The memories overflowed for me when the other day my wife and I attended the funeral at Arlington National Cemetery for my stepfather Erik Willenz, a long-time resident of Rockville, Maryland, who had died at the age of 96.
One of my biggest memories was of my mother saying she never would get married again after she and my father divorced after 20-some years of marriage.
That is until she met Mr. Willenz, himself a divorced father of two who worked in a senior position at the U.S. State Department in Washington as an expert in European politics and culture, and counter-terrorism.
My mother, though she never finished college, seemed the right catch for Erik and vice-versa which led to their getting married in 1974 at the Rockville Court House because they shared a passion for the arts, philosophy, world travel, the opera, and hiking at places like Sugarloaf Mountain, the C&O Canal, and Brookside Gardens in Maryland and had both had gone through a divorce which led at least my mother to question whether she and Erik could make another marriage work. It did, for 31 years, until my mother died in 2005.
Erik was what you might call an “intellectual,” and I learned about that up close when I first met him and called him Mr. Willenz and he corrected me to say, “it’s Dr. Willenz.” I realized he was joking–I think he was–because he followed that up with a wry smile and said Erik would do even if he was a Ph.D. I considered him a very refined individual holding posts as professor of political science at such institutions as Georgetown and American Universities, the Johns Hopkins School of Advanced International Studies, the Carnegie Endowment for Peace, and the Brookings Institution.
Though he worked in academia, Erik also had a real-world understanding and experience about the cruelties of life, which stemmed from the fact that at age 18, because of being Jewish, he and his mother were forced to flee Nazi-controlled Austria in 1938 before the start of World War II. He lived in Chicago for three years before volunteering for the U.S. Army Corps to fight in WW II as a navigator aboard a B-17 bomber, obtaining his U.S. citizenship as part of the process.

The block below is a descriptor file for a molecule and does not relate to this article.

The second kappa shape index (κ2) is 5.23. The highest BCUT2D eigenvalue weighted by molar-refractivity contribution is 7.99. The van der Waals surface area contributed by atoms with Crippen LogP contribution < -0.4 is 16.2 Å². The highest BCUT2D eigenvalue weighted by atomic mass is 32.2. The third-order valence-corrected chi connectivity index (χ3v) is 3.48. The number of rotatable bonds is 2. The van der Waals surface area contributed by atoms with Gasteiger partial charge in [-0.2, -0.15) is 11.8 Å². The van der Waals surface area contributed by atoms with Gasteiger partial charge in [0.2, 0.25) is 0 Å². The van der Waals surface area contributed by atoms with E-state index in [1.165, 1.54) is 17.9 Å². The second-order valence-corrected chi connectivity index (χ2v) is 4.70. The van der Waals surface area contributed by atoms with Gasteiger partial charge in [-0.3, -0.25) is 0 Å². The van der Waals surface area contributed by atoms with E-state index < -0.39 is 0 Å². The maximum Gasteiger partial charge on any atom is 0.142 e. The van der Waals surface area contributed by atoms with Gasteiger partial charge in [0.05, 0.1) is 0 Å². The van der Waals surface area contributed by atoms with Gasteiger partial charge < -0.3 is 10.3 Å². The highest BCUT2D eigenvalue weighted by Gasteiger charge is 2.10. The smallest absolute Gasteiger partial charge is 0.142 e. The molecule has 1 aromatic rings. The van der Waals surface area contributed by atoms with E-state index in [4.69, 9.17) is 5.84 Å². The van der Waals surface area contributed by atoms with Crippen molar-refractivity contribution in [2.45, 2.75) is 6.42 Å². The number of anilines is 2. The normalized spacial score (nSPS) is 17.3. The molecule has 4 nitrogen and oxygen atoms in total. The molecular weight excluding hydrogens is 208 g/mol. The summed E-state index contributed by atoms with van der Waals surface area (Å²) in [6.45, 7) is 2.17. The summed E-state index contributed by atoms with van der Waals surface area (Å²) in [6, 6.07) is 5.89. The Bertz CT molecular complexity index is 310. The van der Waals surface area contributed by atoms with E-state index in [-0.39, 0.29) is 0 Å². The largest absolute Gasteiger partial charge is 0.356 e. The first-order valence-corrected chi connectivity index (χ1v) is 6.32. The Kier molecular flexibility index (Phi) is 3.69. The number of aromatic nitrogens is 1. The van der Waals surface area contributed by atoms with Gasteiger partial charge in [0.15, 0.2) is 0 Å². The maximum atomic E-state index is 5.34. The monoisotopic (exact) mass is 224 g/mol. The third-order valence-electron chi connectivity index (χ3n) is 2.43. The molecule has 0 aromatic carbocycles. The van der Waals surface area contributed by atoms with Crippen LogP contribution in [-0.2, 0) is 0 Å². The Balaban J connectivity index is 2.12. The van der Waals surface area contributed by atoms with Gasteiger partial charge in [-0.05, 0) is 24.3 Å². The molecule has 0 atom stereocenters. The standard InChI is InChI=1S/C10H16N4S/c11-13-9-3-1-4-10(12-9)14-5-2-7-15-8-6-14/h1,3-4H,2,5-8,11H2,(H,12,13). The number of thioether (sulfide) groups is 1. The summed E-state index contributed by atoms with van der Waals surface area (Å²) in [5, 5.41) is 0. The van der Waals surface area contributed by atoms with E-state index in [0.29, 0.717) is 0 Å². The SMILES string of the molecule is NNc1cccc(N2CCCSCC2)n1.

Erik often said he felt grateful and owed a debt to America for taking him in as a refugee, which had inspired him to join the U.S. Army. Erik became part of the British-American commission that drew up the indictment of the German Air Force for the Nuremberg Trials of Nazi war criminals.
What intrigued me most about Erik’s military service was when he told me that he served for the Nuremberg Trials as an interrogator of Nazi war criminals, which included Hermann Goering, Hitler’s henchman and Commander-in-Chief of the German Air Force. Erik gained the assignment partly because he was a native German speaker and maybe could find out what made Goering tick. I asked Erik what Goering was like and in his typical dry humor said, “not what I’d call charming. Inscrutable. Uncommunicative.” Erik told me that though he hadn’t got much out of the man, he wasn’t surprised Goering later killed himself in prison the night before he was due to be hanged for war crimes and crimes against humanity.